The Suburbanite
  • Haslam ready to take over Browns for $1 billion

  • The new owner of the Cleveland Browns has a stake in part of the NFL team in Pittsburgh, a Goliath of a truck-stop empire, and a lavish vacation home on Nantucket Island.

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  • The Haslam family got its fingerprints on big NFL news a few months ago.
    Tennessee Governor Bill Haslam campaigned for former Tennessee Volunteers quarterback Peyton Manning to sign with the Titans.
    In March, at an event at Lipscomb University, Gov. Haslam said (as recorded by WPLN radio), “I texted him to say ‘free temporary housing in the governor’s residence if you come to Nashville.’”
    It’s more than fingerprints this time. It’s a hammering, heavy fist. Corporate giant Jimmy Haslam, the governor’s brother, has rammed through the purchase of the Cleveland Browns.
    The new owner spent Thursday in the Cleveland area and will be introduced in a press 1 p.m. press conference today.
    Jimmy Haslam is neck deep in big business and high-end politics.
    He is CEO of Pilot Flying J, which employs about 19,000 people at its 550 retail sites in North America, including 24 in Ohio. Forbes magazine reports Pilot Flying J revenues for 2011 were $17.8 billion.
    His father, Jim, is co-chairman of the Tennessee committee to elect Mitt Romney. Jim, 82, began the business that mushroomed into Pilot Flying J with a single gas station in 1958.
    Jimmy Haslam is the oldest of Jim’s three children. He was finance chairman of the 2006 campaign that helped get Bob Corker elected as a U.S. senator — they were roommates at the University of Tennessee.
    Forbes pegged the Browns as the 20th most valuable NFL franchise in its most recent evaluation. Forbes says the Haslam family is worth $3 billion.
    Jimmy Haslam and his wife, Dee, are one of the most prominent couples in Tennessee. They have found their way to other states.
    Jimmy Haslam bought a share of the Pittsburgh Steelers in 2008. A 2010 quote from him — “I am 1,000 percent a Steelers fan” — is well traveled in Ohio now.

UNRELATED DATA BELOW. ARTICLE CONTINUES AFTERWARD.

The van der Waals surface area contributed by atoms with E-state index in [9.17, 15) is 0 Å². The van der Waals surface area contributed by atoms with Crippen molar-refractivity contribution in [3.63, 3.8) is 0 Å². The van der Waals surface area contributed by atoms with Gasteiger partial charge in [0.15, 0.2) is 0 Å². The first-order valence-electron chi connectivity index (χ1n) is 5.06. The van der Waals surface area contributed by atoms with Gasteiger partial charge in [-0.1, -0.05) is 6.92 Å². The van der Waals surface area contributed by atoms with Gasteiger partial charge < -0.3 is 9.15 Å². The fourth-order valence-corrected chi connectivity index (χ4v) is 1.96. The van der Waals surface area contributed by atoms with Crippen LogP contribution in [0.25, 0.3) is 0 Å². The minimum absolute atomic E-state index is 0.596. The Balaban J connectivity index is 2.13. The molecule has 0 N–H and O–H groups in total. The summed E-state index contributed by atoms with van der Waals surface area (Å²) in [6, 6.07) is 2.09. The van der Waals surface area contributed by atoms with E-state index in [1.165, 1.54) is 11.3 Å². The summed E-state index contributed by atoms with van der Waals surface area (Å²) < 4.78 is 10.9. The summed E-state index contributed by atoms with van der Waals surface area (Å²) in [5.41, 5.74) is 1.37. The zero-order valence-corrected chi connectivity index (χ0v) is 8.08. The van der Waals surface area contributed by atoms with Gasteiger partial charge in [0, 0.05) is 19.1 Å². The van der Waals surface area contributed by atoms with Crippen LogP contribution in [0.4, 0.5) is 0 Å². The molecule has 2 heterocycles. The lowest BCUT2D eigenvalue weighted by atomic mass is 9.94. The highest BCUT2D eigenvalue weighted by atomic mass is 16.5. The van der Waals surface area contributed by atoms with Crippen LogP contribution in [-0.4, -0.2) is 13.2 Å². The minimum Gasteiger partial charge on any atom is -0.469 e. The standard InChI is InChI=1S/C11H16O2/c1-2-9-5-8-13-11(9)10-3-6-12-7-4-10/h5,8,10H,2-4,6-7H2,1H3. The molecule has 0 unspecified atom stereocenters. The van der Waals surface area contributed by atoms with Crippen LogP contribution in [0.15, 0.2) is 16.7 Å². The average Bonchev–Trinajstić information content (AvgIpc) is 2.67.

Jimmy and Dee own a lavish vacation home on Nantucket Island in Massachusetts, with the Atlantic Ocean as a backdrop.
    Built near a 50-foot bluff, the home’s interior was designed by Elizabeth Corker, the senator’s wife.
    She is quoted in a traditionalhome.com article, saying, “Every window you look from has its view of nature’s artwork. It’s one of the most beautiful spots on Earth.”
    Lerner and Haslam are expected to be partners, at least for a while. Lerner has said often in the past he wants to be part of the Browns when they become a winning team.
    From Lerner’s office overlooking the Browns practice fields, Haslam could see thousands of reasons the team might be worth $1 billion.
    Despite the team’s horrible record, its customers remain plugged in. With new players offering hints of real hope, fans are attending practices at a record pace.
    Page 2 of 2 - As news broke today that the i’s had been dotted on the transfer of ownership, the bleachers ringing the four practice fields were overstuffed.
    So will be Lerner’s wallet. Terms of the sale are a reported $1 billion, with about $700 million to be paid now and about $300 million later. Majority ownership of the Browns has been in the Lerner family since 1998, when the price tag was $550 million for a team that would not begin play until 1999.
    Al Lerner died in the autumn of 2002, at which point his son Randy took over the team, representing his mother, Norma, and his sister, Nancy.
    While the framework of the ownership change is in place, the sale must be approved by the other owners. That process involves a lot of guesswork.
    Some owners might like the fact Haslam knows the ropes of the NFL, having been a part owner of the Pittsburgh Steelers since 2008. Others might rail against setting the precedent wherein a businessman with grand dreams of owning a team gets his education while learning the ways and the secrets of a division rival.
    Randy Lerner attended the first part of Wednesday’s practice with president Mike Holmgren. He was in a hurry to get inside the building when he bumped into two writers while leaving practice.
    Lerner engaged in a polite conversation but he was animated and edgy.
    “Gotta go do some work,” he said.
    His work as owner of the Browns is, in effect, done.

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